If you had told Andretti that while he was celebrating on the Grand Prix of the Netherlands podium on Aug. 27, 1978 at the Vandzoort circuit, he wouldn’t have believed it.

“Absolutely not,” Andretti told Kyle Petty during the most recent “Coffee With Kyle” episode (video above). “It’s a shame. Somehow we have so much talent here, and either there’s no invitation or something there. But I think it’s time to give some of this young talent that, in my opinion, is absolutely capable.”

The Dutch GP was the last of Andretti’s 12 victories in F1 and came during his championship season. No one since has come close to matching his success in F1.

Mario Andretti drives his Lotus-Ford to victory in the 1978 Grand Prix of the Netherlands (Bernard Cahier/Getty Images).

Andretti’s son, Michael, took a full-time ride with McLaren in 1993 but left with three races remaining in a season marred by crashes and mechanical problems.

Scott Speed was the last American to run a full F1 season in 2006, and Alexander Rossi made the most recent F1 start by a U.S. driver in 2015. Rossi has said he has no desire to return to racing in Europe after winning the 2016 Indianapolis 500 and becoming an IndyCar championship contender.

But Mario Andretti believes Andretti Autosport has another rising star with F1-caliber ability.

“Colton Herta is one that comes to mind,” Mario Andretti said. “As a young lad, his dad sent him to Europe, he was doing Formula 3, and he knows most of the circuits there. He’s trained. He’s showed in his rookie season and won some premium races at COTA (and Laguna Seca), beat two of the very best Indy has to offer (in) Will Power and Scott Dixon.

“This is one kid I’d love to see him get a break over there to fly the U.S. colors again.”

Herta, 20, seems interested in exploring an F1 leap over the next few years. After winning Sept. 13 at Mid-Ohio from the pole position (his third career victory in the NTT IndyCar Series), the No. 88 Dallara-Honda driver is ranked fourth in the standings in his sophomore year and regarded as one of the series’ top prospects.

Herta recently told RACER.com “I’d love to give Formula 1 a crack” but said he also would be happy driving in IndyCar and IMSA.

A naturalized U.S. citizen who told Petty about spending several years with his family in an Italian refugee camp before coming to America, Mario Andretti said F1 brought an enormous sense of patriotic pride.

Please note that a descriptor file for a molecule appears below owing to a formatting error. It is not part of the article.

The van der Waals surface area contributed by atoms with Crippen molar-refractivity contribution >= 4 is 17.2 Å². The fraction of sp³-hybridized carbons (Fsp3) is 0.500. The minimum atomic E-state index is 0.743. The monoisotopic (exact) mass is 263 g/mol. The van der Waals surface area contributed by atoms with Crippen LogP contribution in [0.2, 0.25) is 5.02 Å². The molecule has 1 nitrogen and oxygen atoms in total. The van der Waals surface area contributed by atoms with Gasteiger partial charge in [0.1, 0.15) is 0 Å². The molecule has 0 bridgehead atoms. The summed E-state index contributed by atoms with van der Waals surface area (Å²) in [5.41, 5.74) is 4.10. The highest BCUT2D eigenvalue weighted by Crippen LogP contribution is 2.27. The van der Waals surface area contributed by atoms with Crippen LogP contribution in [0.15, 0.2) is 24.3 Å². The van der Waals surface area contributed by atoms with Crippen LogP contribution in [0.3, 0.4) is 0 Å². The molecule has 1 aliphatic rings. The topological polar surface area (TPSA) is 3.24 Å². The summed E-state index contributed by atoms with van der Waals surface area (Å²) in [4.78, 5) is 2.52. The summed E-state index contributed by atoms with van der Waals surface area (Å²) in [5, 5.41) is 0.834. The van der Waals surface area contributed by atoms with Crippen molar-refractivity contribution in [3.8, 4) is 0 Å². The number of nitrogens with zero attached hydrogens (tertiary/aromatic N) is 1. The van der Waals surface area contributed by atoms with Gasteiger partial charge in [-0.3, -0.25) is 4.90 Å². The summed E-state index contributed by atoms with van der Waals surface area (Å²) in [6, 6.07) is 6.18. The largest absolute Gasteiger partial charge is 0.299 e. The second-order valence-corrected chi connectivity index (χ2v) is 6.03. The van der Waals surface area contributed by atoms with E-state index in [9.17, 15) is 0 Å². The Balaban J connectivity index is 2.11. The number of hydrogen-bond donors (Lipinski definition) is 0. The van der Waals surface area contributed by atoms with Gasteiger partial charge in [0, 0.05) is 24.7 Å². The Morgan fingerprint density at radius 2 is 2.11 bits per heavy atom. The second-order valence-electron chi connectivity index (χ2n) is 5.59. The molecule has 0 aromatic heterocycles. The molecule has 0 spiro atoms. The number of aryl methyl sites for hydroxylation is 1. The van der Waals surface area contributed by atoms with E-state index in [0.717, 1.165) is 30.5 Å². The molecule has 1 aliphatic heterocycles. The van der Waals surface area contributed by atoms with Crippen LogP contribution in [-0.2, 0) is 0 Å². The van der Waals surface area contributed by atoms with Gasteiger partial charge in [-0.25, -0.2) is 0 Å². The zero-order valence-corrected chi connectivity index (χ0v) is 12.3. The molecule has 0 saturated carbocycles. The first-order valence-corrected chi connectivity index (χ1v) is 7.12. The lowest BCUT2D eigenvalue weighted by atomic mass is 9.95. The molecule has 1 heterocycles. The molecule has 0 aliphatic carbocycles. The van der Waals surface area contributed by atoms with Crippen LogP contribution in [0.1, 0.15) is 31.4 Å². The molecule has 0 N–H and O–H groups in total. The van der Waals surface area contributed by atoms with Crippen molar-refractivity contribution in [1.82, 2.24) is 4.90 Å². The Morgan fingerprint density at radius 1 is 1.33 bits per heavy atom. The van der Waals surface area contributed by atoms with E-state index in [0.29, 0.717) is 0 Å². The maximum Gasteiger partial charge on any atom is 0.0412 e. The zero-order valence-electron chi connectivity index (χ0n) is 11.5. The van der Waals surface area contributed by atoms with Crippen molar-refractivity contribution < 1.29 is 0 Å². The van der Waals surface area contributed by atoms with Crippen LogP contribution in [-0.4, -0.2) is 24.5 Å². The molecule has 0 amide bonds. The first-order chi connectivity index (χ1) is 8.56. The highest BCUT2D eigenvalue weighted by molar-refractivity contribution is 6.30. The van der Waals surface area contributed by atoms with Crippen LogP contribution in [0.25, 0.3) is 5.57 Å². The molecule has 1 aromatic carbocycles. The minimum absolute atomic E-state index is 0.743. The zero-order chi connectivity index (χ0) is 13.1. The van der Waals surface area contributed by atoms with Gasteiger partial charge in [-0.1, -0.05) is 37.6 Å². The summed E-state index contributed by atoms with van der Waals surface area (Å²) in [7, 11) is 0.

“Formula One is like the Olympics in a sense,” he said. “You’re in a different country, a different continent. When you earn that highest step of the podium, they play your national anthem. That’s when you take nothing for granted. You feel like I’m representing my country, and the proudest moments are those.

“I’d just like to see some other American drivers experience that. It’s time.”

Mario Andretti with four-time NASCAR champion Jeff Gordon and six-time Formula One champion Lewis Hamilton before the Nov. 22, 2015 season finale at Homestead-Miami Speedway (Jared C. Tilton/NASCAR via Getty Images).

During the “Coffee With Kyle” conversation, Andretti also discussed:

–His versatility as a winner in IndyCar, sports cars, NASCAR and Formula One;

–His 1967 Daytona 500 victory and how he enjoyed racing with crew chief Jake Elder at the famed Holman-Moody team;

Mario Andretti Colton Herta
Mario Andretti and Kyle Petty saluted “The King” by wearing their Richard Petty-style hats during the latest “Coffee With Kyle” (NBCSN).

–Why he delayed his entry to F1 for a few years because of his earnings power in IndyCar. “I always say I’d race for free, but at the same time, you’re thinking of family and the future,” he said. “It was in the back of your mind that you can’t give up the earning power of IndyCar. That kept me from going full time in Formula One, but I always said that sometime in my career, I’d have to devote a period to Formula One.”

–On what it was like racing in an era when driver deaths were more prevalent. “If you’re going to do this, you’re not going to dwell on those negatives,” Andretti said. “There’s no way. You knew it was present. Especially in the ‘60s at the beginning of the season at the drivers meetings, you couldn’t help but look around and say, ‘I wonder who is not going to be here at the end of the season.’ We’d lose four to five guys. In ’64, we lost six guys.

“It’s something if you dwell on that, you’re going to take on a different profession. It’s a desire and love to want to drive that overcame all that and then the confidence it’s not going to happen to me. And then you pray.”

Watch the full “Coffee With Kyle” episode in the video above or by clicking here.

Mario Andretti looks on before the 103rd Indianapolis 500 on May 26, 2019 (Chris Graythen/Getty Images).